9. I finally got around to playing this one over the past week. I finished it on Friday on Normal difficulty in about 16 hours with 100% map completion and a fully leveled up character. I also managed to reach the good ending thanks to my efforts. Because I did everything there was to do, the final boss battle went something like this: However, don't go thinking that this is an easy game to finish. It's not. Like the first one, it features many grueling platforming challenges that will test your skills — and your patience. If you want that good ending like I did, Drinkbox wants you to earn it. If anything, the final boss battle felt like a victory lap for all the hard work I did in order to reach that point. Maybe the final boss wasn't hard, but it still felt totally satisfying to kick his ass. This is the third game I've played by Drinkbox Studios (the other two being Guacamelee! and Severed), and I've come to greatly admire their work. More than anything, I like how they take a game mechanic and iterate on it to the nth degree. It seems like they never run out of ideas, all the way up to the very end of their games. Sometimes you admire their creativity, and sometimes you curse them out because you have no idea how you're ever going to conquer the challenge they set before you. When you do though, it feels so good. When the end credits rolled, I actually clapped. I can't remember the last time I did that for a game. If I had one complaint — and it's a small one — it's that it may feel too similar to the first. I hadn't played the original Guacamelee! since 2014, but it felt almost like I was playing the same game again, just with different levels. At first, I wasn't sure if Drinkbox added anything new to the sequel. It wasn't until I rewatched the Easy Allies review in the post above that I learned what was added. If they make a third one, I hope that it does more to distinguish it more from the first two — something that makes me go, "Oh, that's different." So, yes, I'm very glad I played this, and it made me very happy. If you liked the original or enjoy a good Metroidvania, definitely check it out. In the meantime, I will be keeping an eye out for what Drinkbox studios has planned for its next game. They've hit three home runs for me so far, and I can't wait to see what they do next.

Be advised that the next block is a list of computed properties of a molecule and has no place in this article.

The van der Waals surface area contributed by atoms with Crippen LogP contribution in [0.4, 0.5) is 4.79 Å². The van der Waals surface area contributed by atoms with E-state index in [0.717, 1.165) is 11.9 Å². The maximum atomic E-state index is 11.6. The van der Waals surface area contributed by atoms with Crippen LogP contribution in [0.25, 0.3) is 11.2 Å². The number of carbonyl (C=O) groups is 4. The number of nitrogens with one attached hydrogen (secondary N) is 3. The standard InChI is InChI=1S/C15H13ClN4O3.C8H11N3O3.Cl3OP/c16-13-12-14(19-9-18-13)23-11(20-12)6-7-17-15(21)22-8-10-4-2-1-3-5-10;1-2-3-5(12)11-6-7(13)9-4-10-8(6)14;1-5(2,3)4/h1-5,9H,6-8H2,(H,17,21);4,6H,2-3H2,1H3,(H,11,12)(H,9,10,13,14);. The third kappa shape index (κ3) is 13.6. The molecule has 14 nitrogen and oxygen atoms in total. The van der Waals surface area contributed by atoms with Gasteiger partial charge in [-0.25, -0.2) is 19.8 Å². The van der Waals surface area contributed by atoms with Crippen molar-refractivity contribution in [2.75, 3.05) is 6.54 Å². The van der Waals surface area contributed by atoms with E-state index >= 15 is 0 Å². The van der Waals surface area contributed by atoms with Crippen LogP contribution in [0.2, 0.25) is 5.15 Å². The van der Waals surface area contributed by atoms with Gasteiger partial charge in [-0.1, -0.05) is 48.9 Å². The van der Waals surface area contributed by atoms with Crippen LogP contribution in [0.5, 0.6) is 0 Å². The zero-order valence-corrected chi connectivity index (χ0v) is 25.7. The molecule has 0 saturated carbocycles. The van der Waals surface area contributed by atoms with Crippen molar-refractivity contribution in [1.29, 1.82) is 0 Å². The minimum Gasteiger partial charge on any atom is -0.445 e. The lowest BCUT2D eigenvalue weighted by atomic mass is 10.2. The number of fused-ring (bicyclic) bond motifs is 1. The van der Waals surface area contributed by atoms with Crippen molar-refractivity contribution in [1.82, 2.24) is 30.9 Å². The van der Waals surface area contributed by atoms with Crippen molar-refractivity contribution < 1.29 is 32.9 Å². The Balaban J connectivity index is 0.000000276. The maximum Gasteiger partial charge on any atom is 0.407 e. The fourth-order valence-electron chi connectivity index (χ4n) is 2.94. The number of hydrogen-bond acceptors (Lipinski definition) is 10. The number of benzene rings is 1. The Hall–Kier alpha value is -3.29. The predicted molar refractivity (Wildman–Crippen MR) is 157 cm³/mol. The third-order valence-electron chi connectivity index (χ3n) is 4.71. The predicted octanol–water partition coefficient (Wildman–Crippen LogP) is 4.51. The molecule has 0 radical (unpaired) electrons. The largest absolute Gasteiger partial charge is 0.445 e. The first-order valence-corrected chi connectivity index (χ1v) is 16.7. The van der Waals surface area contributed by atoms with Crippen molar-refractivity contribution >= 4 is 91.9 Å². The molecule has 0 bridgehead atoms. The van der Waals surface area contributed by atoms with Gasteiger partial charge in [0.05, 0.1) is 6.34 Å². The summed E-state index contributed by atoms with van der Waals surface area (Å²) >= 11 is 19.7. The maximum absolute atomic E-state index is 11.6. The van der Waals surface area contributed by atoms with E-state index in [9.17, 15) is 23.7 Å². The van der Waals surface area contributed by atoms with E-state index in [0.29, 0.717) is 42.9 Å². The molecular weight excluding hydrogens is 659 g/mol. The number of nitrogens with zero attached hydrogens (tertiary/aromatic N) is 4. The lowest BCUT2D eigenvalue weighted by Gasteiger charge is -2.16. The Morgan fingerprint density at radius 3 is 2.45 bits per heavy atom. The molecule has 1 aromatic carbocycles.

10. So is the iOS beta iPhone only? Is there a way to try it on iPad yet?
  11. I registered. Why the hell not? Let's see if I get picked.